Putting a crater on an asteroid is no small matter, for it allows us to gather samples to further nail down the object’s composition. The Japan Aerospace Exploration Agency (JAXA) has achieved the feat on asteroid Ryugu using the Small Carry-on Impactor (SCI) carried by the Hayabusa2 spacecraft. Confirmation of the crater and details about its size will be forthcoming, but fortunately the spacecraft’s DCAM3 camera was able to record the event.
Following Hayabusa2 on Twitter (@haya2e_jaxa) is often the best way to keep up with operations at Ryugu (even as @OSIRISREx puts you inside that mission). The fact that we have two spacecraft in current operations around asteroids should be cause for continuing celebration. From the Hayabusa2 Twitter feed:
[SCI] The deployable camera, DCAM3, successfully photographed the ejector from when the SCI collided with Ryugu’s surface. This is the world’s first collision experiment with an asteroid! In the future, we will examine the crater formed and how the ejector dispersed. pic.twitter.com/eLm6ztM4VX
— HAYABUSA2@JAXA (@haya2e_jaxa) April 5, 2019
And with a closer look plus JAXA caption:
Image: This image captured by the camera separated from Hayabusa2 (DCAM3) shows ejection from Ryugu’s surface, which was caused by the collision of the SCI against Ryugu. Image taken at 11:36 a.m., April 5, 2019 (Indicated by the camera, Japan time). Credit: JAXA, Kobe University, Chiba Institute of Technology, The University of Occupational and Environmental Health, Kochi University, Aichi Toho University, The University of Aizu, and Tokyo University of Science.
The spacecraft protected itself before impact by moving to the other side of Ryugu to avoid any debris stirred by the collision. And while Hayabusa2 has already gathered one sample from the asteroid’s surface, the material gathered as a result of the impact should give scientists the opportunity to study what is below the surface, pristine material that dates back to the early days of the Solar System. Sample return is currently scheduled for late 2020.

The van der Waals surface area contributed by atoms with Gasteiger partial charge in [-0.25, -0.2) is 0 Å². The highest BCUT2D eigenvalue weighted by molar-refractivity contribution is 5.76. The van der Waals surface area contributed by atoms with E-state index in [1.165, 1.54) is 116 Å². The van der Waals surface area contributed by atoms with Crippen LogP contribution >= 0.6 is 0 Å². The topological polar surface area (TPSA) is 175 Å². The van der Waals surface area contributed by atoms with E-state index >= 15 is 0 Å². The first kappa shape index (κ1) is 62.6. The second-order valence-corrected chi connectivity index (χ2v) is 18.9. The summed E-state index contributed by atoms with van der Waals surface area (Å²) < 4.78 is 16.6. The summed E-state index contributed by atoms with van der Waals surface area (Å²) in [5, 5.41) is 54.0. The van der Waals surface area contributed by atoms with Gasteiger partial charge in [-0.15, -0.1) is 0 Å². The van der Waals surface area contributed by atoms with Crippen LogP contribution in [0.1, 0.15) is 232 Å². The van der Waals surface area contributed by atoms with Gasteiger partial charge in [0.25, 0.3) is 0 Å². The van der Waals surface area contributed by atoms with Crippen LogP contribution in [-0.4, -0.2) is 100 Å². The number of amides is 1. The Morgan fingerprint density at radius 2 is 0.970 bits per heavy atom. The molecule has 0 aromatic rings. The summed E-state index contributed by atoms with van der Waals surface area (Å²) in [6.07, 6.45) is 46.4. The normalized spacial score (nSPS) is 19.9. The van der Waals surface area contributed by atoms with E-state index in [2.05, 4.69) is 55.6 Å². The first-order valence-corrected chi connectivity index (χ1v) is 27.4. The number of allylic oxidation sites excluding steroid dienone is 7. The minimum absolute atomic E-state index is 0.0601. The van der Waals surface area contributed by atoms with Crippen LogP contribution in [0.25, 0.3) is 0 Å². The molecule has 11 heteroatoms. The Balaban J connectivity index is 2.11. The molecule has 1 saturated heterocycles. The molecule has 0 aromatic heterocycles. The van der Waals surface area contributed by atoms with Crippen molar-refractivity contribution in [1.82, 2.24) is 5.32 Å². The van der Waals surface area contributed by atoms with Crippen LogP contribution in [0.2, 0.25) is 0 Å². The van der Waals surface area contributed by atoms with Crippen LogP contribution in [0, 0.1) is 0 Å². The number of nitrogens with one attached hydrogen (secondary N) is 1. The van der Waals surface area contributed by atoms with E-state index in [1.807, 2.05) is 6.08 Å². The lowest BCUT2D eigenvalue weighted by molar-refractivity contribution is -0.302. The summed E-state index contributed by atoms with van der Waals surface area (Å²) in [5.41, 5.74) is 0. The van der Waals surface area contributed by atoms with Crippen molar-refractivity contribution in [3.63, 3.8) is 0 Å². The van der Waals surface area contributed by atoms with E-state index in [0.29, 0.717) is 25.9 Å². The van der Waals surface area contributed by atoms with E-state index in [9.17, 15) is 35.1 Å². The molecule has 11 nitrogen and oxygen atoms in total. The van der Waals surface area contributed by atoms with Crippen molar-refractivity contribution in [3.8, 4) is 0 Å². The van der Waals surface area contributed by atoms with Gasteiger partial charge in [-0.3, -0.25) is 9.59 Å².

As to the asteroid’s composition, the early data from Hayabusa2 have already proven useful. Says Seiji Sugita (University of Tokyo), author of a recent paper on the asteroid:
“Just a few months after we received the first data we have already made some tantalising discoveries. The primary one being the amount of water, or lack of it, Ryugu seems to possess. It’s far dryer than we expected, and given Ryugu is quite young (by asteroid standards) at around 100 million years old, this suggests its parent body was much largely devoid of water too.”
Image: Ryugu is a C-type asteroid — rich in carbon — about 900m wide. Credit: © 2019 Seiji Sugita et al., Science.
In a March 19 news conference, Sugita told an audience at the Lunar and Planetary Science Conference that Ryugu is now thought to be a fragment of one of two more distant asteroids, Eulalia or Polana. The breakup is thought to have occurred 700 million years ago. The best match in color — Ryugu is an extremely dark object — is with these two main belt asteroids, with the scientist pegging the likelihood of the relationship as high as 90 percent.
Both the visible-light camera and a near-infrared spectrometer aboard the spacecraft confirm the dearth of water, a significant result given that asteroids are thought to have supplied water to the early Earth, along with comets as well as the circumstellar disk of the system itself. Ryugu’s meager water stands in contrast to what OSIRIS-REx has found at asteroid Bennu. Although both asteroids appear similar, covered in boulders and presenting challenges to lander missions, Bennu contains considerably more water.
The paper examines a range of possibilities to explain this, but concludes that the general uniformity in color across Ryugu’s surface points to a parent asteroid that experienced internal heating caused by radioactive decay of Aluminium-26. As the authors note: “Internal heating can warm a large fraction of the volume of the parent body relatively uniformly, leaving a small volume of outer layer relatively cool.” The paper continues:
Although multiple scenarios for the evolution of Ryugu’s parent body remain viable, our comparison between Hayabusa2 remote-sensing data, meteoritic samples and asteroids leads us to prefer the scenario of parent-body partial dehydration due to internal heating. This scenario suggests that asteroids that accreted materials which condensed at ≤150 K (the H2O condensation temperature under typical solar nebula conditions) must have either formed early enough to contain high concentrations of radiogenic species, such as 26Al, or formed close to the Sun where they experienced other heating mechanisms). The degree of internal heating would constrain the location and/or timing of the snow line (i.e., the dividing line between H2O condensation and evaporation) in the early Solar System.